These Banks Invest In Community

Banks can be daunting, anonymous institutions. But community investment institutions take their clients by the hand to make the world a better place, together.
woman holding puppets
Source: Photographer

When Gambian immigrant Mariama Jallow aspired to launch an African hair shop in Maine more than five years ago, she lacked a cosmetology license and other means to start a business in an unfamiliar country. Today, however, thanks to assistance from a community development financial institution (CDFI) called Coastal Enterprises, she runs Mariama’s Beauty Supply, a unique hair-braiding salon employing immigrants in Portland. 

Across the US, people from diverse economic backgrounds are increasingly recognizing and moving toward community investing, which uplifts marginalized localities by boosting livelihoods and economic resources. This trend has expanded substantially over the past couple decades, delivering job creation, affordable housing, sustainable agriculture, robust infrastructure, and climate change mitigation. According to the US Forum for Sustainable and Responsible Investment, community investing assets rose to $266 billion last year, climbing 44% since 2018. 

What’s more, anyone can explore and contribute to them via CDFIs and similarly mission-centered institutions. 

“It’s never been easier” to invest for racial, gender and economic justice, according to Justin Conway, vice president of investment partnerships at Calvert Impact Capital, a community investment firm based in Washington, DC. 

Fostering Wealth to Counter Injustice 

The goal of community development financial institutions is to shift resources to under-served and under-estimated communities and those of color, where longstanding unjust policies and underinvestment have trapped a lot of residents in poverty and hindered their success. 

Calvert Impact Capital{GBN} collaborates with organizations worldwide to fix the harms of structural racism, sexism, economic injustice, and environmental injustice. It uses investor dollars to fulfill local needs like housing, healthcare, schooling, and childcare and spread prosperity by supplying inexpensive credit. The nonprofit aims to spur capital markets to make a difference “loan by loan, family by family [and] community by community,” Conway says.  

To maximize investor payoffs and promote racial equity, Community Capital Management’s {GBN} Minority CARES investment program combines investment themes, receiving the most financing for community development ventures and people of color, including enterprise development, affordable housing and healthcare, and education and childcare. 

“Economic inequality, racial injustice and the need for sustainable investing are very connected,” according to David Sand, the Florida-based company’s chief impact strategist. 

In Maine, Coastal Enterprises concentrates its lending, investing, and advising on underprivileged entrepreneurs and businesses in poorer localities or with low-wage workers. It maintains a special focus on America’s rural regions, which often experience limited access to economic resources. To aid in establishing jobs, the CDFI leverages flexible private funding via the federal New Markets Tax Credit (NMTC) program, and even venture capital funds.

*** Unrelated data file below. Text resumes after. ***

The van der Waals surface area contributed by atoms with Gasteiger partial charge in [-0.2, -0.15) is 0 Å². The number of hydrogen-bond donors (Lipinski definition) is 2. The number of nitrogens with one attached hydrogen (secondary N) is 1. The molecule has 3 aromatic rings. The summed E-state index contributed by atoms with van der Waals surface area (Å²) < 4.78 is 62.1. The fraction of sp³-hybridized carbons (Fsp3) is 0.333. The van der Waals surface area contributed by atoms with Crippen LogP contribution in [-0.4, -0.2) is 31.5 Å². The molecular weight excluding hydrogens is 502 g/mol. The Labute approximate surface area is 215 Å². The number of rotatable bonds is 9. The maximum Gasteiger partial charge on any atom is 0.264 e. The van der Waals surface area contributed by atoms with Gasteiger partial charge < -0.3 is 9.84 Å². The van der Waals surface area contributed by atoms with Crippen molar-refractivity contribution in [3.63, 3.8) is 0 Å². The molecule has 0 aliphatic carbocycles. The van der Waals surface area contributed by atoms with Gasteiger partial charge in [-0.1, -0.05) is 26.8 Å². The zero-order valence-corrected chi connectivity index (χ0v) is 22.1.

Another CDFI, Chicago Community Loan Fund{GBN}, turns investor contributions into advances for projects in low-income minority neighborhoods throughout the city to “ignite the local economy,” according to its president, Calvin Holmes. It takes chances on for-profit and nonprofit organizations that would otherwise struggle to obtain financing, he says. This enables “their growth, their employee growth, their balance sheet growth [and] their ability to spend money in the neighborhoods, which all leads to higher levels of community wealth.”  

And Optus Bank, a CDFI in Columbia, South Carolina, uses deposits to offer loans and banking services to elevate disadvantaged locals like minorities and women through businesses, homes, and savings they can hand down to later generations. To address the racial wealth gap that African Americans face, CEO and president Dominik Mjartan says the bank aims to uplift entrepreneurs and empower would-be homeowners in the community. 

“When communities are thriving with small businesses, they can employ other members of the community to help them grow, create wealth and ultimately give back to that same community, which hopefully creates long-term effects of growth and self-sufficiency,” Danielle Burns says.

Many Needs, Many Possibilities 

Community investing presents a broad scope of causes to finance, with the prospect of steady gains over several years. 

Affordable housing and small-business advancement are areas of high impact , according to Danielle Burns, vice president of CNote, a company that harnesses technology to facilitate investment in CDFIs. She also serves on the board of directors at Green America. 

Ingrid Murray standing by her new vehicle for her business Prospect Cleaning in New York City
In addition to providing a debt-refinance deal to save Ingrid Murray’s New York business, Prospect Cleaning Service, CNote partner CDFI Pursuit prepared her for sustained growth. Credit: Pursuit.